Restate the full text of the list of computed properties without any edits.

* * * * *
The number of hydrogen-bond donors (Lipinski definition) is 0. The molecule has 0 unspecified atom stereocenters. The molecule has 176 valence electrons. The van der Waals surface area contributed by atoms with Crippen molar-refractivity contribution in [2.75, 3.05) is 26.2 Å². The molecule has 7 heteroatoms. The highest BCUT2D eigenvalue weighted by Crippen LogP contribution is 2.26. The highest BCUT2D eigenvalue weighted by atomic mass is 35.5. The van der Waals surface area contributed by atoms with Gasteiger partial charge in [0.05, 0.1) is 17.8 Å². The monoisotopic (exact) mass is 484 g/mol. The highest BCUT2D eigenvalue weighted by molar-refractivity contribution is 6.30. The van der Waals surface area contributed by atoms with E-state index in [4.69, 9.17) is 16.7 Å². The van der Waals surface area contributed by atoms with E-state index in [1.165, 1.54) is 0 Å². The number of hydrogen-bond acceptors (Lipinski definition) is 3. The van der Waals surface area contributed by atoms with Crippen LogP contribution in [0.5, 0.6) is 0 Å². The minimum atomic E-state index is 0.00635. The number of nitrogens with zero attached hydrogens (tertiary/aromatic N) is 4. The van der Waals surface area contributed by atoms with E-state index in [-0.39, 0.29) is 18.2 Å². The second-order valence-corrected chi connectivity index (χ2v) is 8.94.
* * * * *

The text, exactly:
The number of hydrogen-bond donors (Lipinski definition) is 0. The molecule has 0 unspecified atom stereocenters. The molecule has 176 valence electrons. The van der Waals surface area contributed by atoms with Crippen molar-refractivity contribution in [2.75, 3.05) is 26.2 Å². The molecule has 7 heteroatoms. The highest BCUT2D eigenvalue weighted by Crippen LogP contribution is 2.26. The highest BCUT2D eigenvalue weighted by atomic mass is 35.5. The van der Waals surface area contributed by atoms with Gasteiger partial charge in [0.05, 0.1) is 17.8 Å². The monoisotopic (exact) mass is 484 g/mol. The highest BCUT2D eigenvalue weighted by molar-refractivity contribution is 6.30. The van der Waals surface area contributed by atoms with E-state index in [4.69, 9.17) is 16.7 Å². The van der Waals surface area contributed by atoms with E-state index in [1.165, 1.54) is 0 Å². The number of hydrogen-bond acceptors (Lipinski definition) is 3. The van der Waals surface area contributed by atoms with Crippen LogP contribution in [0.5, 0.6) is 0 Å². The minimum atomic E-state index is 0.00635. The number of nitrogens with zero attached hydrogens (tertiary/aromatic N) is 4. The van der Waals surface area contributed by atoms with E-state index in [-0.39, 0.29) is 18.2 Å². The second-order valence-corrected chi connectivity index (χ2v) is 8.94.